North Carolina has banned abortion by statute for over one hundred years. See 1881 N.C. Sess. Laws 351. N.C. Gen. Stat. §§ 14-44 and 14-45 criminalize abortion generally and remain on the statute books.[3] N.C. Gen. Stat. § 14-45.1(a) was amended in 1973 to provide that, notwithstanding this general ban, “it shall not be unlawful” to perform an abortion before the twenty-week point of a pregnancy. See 1973 N.C. Sess. Laws 711 (H.B. 615). This framework contains certain statutory exceptions, including an exception permitting abortion after twenty weeks in the case of “a medical emergency.” See N.C. Gen. Stat. § 14-45.1(b). The parties have not identified any prosecutions for performing an abortion in violation of the criminal statutes during the forty-five-year history of the current statutory framework.[4]

         The North Carolina legislature amended N.C. Gen. Stat. § 14-45.1, effective in 2016. See 2015 N.C. Sess. Laws 2015-62 (H.B. 465). The pre-amendment version of N.C. Gen. Stat. § 14-45.1 permitted an abortion after the twentieth week of pregnancy when there was “substantial risk that the continuance of the pregnancy would threaten the life or gravely impair the health of the woman.”[5] See id. The amended version of the statute permits an abortion after the twentieth week of pregnancy “if there existed a medical emergency as defined by G.S. 90-21.81(5).” See id.; N.C. Gen. Stat. § 14-45.1(b). N.C. Gen. Stat. § 90-21.81(5) defines a “medical emergency” as:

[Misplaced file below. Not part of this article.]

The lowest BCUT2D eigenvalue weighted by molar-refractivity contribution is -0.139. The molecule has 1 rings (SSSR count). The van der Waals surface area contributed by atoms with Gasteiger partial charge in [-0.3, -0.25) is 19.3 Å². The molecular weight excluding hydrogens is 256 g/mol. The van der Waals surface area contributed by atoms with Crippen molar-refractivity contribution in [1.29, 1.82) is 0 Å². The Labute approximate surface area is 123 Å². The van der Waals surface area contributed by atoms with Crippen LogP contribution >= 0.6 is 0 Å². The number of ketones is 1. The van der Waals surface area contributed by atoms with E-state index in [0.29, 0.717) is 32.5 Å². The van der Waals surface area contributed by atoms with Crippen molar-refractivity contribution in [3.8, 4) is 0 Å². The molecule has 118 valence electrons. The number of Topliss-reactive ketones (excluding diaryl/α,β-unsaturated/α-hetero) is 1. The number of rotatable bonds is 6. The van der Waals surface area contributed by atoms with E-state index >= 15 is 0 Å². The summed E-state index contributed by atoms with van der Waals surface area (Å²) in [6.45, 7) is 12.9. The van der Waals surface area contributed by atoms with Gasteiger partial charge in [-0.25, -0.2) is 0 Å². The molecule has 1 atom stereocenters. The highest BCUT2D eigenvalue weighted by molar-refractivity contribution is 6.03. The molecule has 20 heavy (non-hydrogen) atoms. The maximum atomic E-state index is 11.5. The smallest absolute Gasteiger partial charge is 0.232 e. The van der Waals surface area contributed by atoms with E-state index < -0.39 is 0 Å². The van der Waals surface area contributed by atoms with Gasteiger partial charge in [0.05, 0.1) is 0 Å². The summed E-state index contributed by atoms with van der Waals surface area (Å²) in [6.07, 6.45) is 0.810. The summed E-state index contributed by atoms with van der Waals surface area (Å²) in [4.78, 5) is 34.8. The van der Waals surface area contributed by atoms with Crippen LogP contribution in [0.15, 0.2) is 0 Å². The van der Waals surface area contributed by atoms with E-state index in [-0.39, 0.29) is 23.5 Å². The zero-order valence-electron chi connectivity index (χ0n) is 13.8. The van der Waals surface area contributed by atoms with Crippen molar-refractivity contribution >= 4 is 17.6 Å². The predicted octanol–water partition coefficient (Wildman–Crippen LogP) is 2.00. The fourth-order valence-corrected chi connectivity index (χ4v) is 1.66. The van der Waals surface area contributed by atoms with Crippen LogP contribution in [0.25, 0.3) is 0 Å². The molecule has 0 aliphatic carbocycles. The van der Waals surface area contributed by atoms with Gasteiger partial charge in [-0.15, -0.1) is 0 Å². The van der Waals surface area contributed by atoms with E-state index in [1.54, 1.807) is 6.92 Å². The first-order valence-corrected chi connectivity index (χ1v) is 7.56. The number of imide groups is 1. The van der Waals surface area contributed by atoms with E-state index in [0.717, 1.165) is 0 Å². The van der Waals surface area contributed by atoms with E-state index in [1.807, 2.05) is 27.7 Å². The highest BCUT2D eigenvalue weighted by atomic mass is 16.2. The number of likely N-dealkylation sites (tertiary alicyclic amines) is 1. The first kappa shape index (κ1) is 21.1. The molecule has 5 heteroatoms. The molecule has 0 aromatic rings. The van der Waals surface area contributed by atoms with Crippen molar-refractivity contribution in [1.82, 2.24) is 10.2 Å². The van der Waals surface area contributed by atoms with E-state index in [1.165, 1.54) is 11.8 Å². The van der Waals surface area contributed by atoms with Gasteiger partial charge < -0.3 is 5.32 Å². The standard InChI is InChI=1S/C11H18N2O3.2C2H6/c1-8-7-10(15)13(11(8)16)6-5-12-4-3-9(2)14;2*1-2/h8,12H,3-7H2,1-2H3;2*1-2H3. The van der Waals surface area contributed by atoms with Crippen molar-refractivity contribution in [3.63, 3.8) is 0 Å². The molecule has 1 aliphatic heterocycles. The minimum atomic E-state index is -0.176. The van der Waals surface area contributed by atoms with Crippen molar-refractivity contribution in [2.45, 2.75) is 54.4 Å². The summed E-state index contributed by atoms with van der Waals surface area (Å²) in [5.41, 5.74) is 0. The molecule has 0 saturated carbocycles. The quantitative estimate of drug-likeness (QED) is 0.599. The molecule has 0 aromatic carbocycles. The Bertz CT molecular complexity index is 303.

A condition which, in reasonable medical judgment, so complicates the medical condition of the pregnant woman as to necessitate the immediate abortion of her pregnancy to avert her death or for which a delay will create serious risk of substantial and irreversible physical impairment of a major bodily function, not including any psychological or emotional conditions. For purposes of this definition, no condition shall be deemed a medical emergency if based on a claim or diagnosis that the woman will engage in conduct which would result in her death or in substantial and irreversible physical impairment of a major bodily function.